Custom World War II. The Deadliest War in History Essay Paper Sample
Humankind knew many wars, as long as it exist tribes, peoples, countries and different interest groups entered war against each other in order to obtain resources, get power or to resolve other certain social, ethnic, politic or economic tensions. It is practically impossible to estimate total war casualties but they are likely to be hundreds of million or even several billion people. Somewhat precise estimation can be made regarding wars conducted in Medieval and Modern ages. These estimations clearly show that World War II, which involved a majority of the world's nations and directly and indirectly caused death of between 40 and 72 million people, is deadliest war ever.
This paper proves that World War II was the deadliest war ever by comparing total casualties count of bloodiest wars in human history and provides reason why World War II became the most infamous among them.
War casualty statistics may vary greatly mostly because of incomplete data due to its destruction during war or subsequent times and/or failure of contemporaries to document them properly. However, sometimes distortions occur due to political reasons, when governments tend to overstate or understate casualties for some reason.
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Also approaches to the calculation may vary due to number of reasons. First is category of deaths counted: it may be military personal only or together with civilians. Second, is the evidence of death: it may be evidenced deaths only or as well missing people. Also death may be included or not due to death causes, which vary greatly including: military battle deaths (KIA) and personnel missing in action (MIA), civilians deaths resulting from strategic bombings, deaths of both civilians and military caused by wounds, epidemics, problems with medicine, destroyed infrastructure (e.g. freezing due to destroyed heating systems in North cities) and famine caused by war, persecutions related to warfare, as well as massacres and genocide. Also war may cause riots, revolutions and/or civil wars, as for example was in Russia during World War I, when exhaustion caused by war sparkled public indignation, leading to series of revolutions and the civil war.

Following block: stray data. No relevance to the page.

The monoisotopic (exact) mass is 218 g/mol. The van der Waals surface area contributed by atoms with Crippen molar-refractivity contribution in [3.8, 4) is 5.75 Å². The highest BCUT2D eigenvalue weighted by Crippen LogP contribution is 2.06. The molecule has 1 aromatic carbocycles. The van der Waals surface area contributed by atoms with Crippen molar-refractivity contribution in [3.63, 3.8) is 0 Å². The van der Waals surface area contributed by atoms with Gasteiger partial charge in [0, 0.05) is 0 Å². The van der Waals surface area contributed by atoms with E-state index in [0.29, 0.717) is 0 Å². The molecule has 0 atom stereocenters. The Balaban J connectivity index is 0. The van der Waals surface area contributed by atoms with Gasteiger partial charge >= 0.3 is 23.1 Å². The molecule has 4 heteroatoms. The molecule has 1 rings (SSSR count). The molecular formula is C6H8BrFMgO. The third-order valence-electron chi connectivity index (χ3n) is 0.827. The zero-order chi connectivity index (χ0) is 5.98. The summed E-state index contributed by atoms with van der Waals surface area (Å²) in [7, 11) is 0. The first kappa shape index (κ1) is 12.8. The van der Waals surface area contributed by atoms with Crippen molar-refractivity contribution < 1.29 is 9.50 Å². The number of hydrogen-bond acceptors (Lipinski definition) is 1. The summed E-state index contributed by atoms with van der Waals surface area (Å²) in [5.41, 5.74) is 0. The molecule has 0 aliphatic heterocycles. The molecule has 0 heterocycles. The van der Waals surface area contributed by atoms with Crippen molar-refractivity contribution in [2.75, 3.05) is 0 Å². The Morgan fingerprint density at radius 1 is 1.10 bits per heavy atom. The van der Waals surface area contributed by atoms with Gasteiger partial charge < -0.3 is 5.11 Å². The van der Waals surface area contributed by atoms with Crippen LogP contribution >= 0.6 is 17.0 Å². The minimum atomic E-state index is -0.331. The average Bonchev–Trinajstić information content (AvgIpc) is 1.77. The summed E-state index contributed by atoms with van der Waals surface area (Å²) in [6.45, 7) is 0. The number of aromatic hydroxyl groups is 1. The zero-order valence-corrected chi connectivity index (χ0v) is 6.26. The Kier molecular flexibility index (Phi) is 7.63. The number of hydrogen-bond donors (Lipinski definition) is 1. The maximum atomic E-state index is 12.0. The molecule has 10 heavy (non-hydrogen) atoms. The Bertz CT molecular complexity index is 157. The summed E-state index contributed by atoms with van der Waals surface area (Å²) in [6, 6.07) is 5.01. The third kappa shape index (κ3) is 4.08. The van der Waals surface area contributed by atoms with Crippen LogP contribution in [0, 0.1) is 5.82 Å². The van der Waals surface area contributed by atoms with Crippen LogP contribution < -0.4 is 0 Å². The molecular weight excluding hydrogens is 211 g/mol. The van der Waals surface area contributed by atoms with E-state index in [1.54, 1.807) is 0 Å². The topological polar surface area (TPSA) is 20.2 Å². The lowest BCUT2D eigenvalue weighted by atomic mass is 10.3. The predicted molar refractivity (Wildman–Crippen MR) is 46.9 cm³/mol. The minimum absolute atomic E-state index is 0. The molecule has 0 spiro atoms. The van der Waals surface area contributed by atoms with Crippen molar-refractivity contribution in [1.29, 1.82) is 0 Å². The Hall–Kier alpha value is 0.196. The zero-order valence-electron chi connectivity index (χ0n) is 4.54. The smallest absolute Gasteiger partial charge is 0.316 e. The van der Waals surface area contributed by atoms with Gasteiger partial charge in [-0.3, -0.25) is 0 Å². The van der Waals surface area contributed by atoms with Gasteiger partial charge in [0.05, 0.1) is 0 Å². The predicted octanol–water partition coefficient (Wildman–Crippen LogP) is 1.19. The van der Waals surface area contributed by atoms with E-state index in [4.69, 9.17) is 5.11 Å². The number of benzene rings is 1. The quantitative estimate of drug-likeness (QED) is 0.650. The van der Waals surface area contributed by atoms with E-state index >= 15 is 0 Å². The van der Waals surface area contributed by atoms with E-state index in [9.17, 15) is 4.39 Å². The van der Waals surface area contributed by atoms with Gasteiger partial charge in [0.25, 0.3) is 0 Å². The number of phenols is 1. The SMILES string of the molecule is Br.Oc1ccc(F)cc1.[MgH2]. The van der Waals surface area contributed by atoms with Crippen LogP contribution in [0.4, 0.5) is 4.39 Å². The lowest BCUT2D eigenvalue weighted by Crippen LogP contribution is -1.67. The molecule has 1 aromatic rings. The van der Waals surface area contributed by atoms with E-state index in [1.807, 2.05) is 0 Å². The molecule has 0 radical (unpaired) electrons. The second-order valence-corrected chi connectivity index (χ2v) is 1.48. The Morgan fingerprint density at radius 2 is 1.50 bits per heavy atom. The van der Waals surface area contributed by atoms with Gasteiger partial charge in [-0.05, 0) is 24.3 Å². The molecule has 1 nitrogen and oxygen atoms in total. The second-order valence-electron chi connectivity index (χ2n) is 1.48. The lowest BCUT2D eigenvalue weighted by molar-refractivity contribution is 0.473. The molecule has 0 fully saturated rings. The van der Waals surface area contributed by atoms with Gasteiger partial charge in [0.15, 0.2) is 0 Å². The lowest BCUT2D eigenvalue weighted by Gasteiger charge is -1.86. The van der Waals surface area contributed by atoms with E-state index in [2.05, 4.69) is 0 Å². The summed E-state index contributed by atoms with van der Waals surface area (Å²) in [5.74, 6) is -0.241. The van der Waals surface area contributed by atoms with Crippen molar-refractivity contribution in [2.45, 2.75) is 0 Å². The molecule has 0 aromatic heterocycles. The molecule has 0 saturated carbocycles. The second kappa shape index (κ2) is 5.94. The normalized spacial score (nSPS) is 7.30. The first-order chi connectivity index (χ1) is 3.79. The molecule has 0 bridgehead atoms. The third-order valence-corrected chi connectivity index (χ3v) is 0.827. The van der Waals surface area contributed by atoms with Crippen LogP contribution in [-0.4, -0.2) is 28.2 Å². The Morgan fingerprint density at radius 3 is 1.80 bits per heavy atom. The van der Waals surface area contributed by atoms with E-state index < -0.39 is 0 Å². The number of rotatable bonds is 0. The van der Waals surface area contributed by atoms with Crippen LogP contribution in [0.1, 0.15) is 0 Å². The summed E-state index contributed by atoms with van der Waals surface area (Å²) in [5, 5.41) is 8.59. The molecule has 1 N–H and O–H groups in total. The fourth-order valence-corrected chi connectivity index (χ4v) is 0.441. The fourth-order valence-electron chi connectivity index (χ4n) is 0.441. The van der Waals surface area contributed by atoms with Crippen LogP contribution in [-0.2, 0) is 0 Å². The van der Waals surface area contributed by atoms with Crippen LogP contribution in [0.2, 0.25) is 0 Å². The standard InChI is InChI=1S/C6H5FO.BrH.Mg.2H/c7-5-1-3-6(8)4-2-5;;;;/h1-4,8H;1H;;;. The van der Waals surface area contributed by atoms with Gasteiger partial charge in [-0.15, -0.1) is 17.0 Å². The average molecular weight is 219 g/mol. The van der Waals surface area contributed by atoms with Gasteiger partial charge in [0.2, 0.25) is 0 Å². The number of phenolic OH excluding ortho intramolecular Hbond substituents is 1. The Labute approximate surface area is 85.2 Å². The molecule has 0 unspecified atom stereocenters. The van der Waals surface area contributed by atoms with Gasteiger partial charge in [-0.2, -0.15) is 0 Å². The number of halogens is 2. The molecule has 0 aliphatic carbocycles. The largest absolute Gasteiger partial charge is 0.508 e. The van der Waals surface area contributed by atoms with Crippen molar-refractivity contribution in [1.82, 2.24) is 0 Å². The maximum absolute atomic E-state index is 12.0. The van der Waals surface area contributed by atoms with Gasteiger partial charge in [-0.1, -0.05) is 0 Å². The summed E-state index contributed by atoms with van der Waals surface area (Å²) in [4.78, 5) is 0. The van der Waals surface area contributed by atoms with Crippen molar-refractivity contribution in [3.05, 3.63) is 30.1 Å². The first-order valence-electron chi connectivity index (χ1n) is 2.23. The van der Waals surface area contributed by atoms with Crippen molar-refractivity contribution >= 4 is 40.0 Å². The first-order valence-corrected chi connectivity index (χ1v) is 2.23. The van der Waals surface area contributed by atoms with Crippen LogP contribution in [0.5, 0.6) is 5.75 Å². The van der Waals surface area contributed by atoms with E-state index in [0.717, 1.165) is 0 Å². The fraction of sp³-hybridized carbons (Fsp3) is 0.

Ten Deadliest Wars
This paragraph provides short description of the wars with average estimates exceeding 20 mln people.
World War II (1939-1945) – the 20th century war involving majority of the nations with battlefields across the world. Estimates of the war deaths vary in the range 50-72 mln people (White: 1). According to the higher estimates, total military dead amount to 25 million (17 mln of Allied forces and 8 mln of Axis forces), including deaths of 4 million military prisoners. Most of the military losses incurred 4 countries totaling around 90% of total military deaths: Soviet Union – 11 mln, Germany – 5.5 mln, China – 4 mln and Japan – 2 mln. Civilians deaths amount more than 45 million (42 mln of Allied countries and 3 mln of Axis countries), with approximately 20 million from war-related disease and famine, while the rest – as a result of war actions, including tactical bombings (approximately 1 mln), genocide (including Holocaust victims of approximately 6 million), repressions and other war. More than have of civilian deaths relate to China (16 mln) and Soviet Union (12.4 mln). In China 4 million civilians died fighting, around 4 mln– as a result of Japanese war crimes and around 6 mln were repressed by Chinese government. In Soviet Union approximately 7.4 million became victims of Nazi genocide and reprisals (including 2 mln deported to work in Germany and 1 mln Holocaust victims) and 4 mln died of famine and diseases. Total military dead: about 25 million, including deaths in captivity of about 4 million prisoners of war. Axis dead: approximately 11 million; Allied dead: about 61 million.
. This war conflict had the largest geography and involved more peoples than any other war. Parties widely used large variety of types of arm, including, but not limited to, infantry, navy, tanks, air forces, artillery and even nuclear weapon. Besides military battles, it included strategic bombings that incurred civilian deaths, wide span of genocide against Jews and Roma, and was accompanied by famine and diseases. All this factors, including geography, used armament, warfare techniques, war crimes and side factors caused the largest death count in the warfare history.
An Shi Rebellion (755-763) – medieval warfare in China. Estimates of the war deaths vary in the range 33-36 mln people. The rebellion started by An Lushan a military leader of Iranian-Turkish origin during the Tang Dynasty in China aimed to overthrow Tang Dynasty and establish own Yan Dynasty. spanned the reigns of three emperors, starting during the reign of Xuanzong and ending during the reign of Daizong. The toll of dead comes from the decline of the population as revealed by censuses of that time. Such amount of casualties (about 2/3 of total China population) was caused by the fact that population of that time were farmers, who due to poor technology of that time lived at the very edge of starvation and strongly depended on irrigation systems. Therefore a disruption resulting from war and destruction of irrigation systems, related to military logistics, caused a massive die-off. Another reason was density of population, which in circumstances of the weak medicine and pandemic , common for war times, lead to such sharp reduction in population..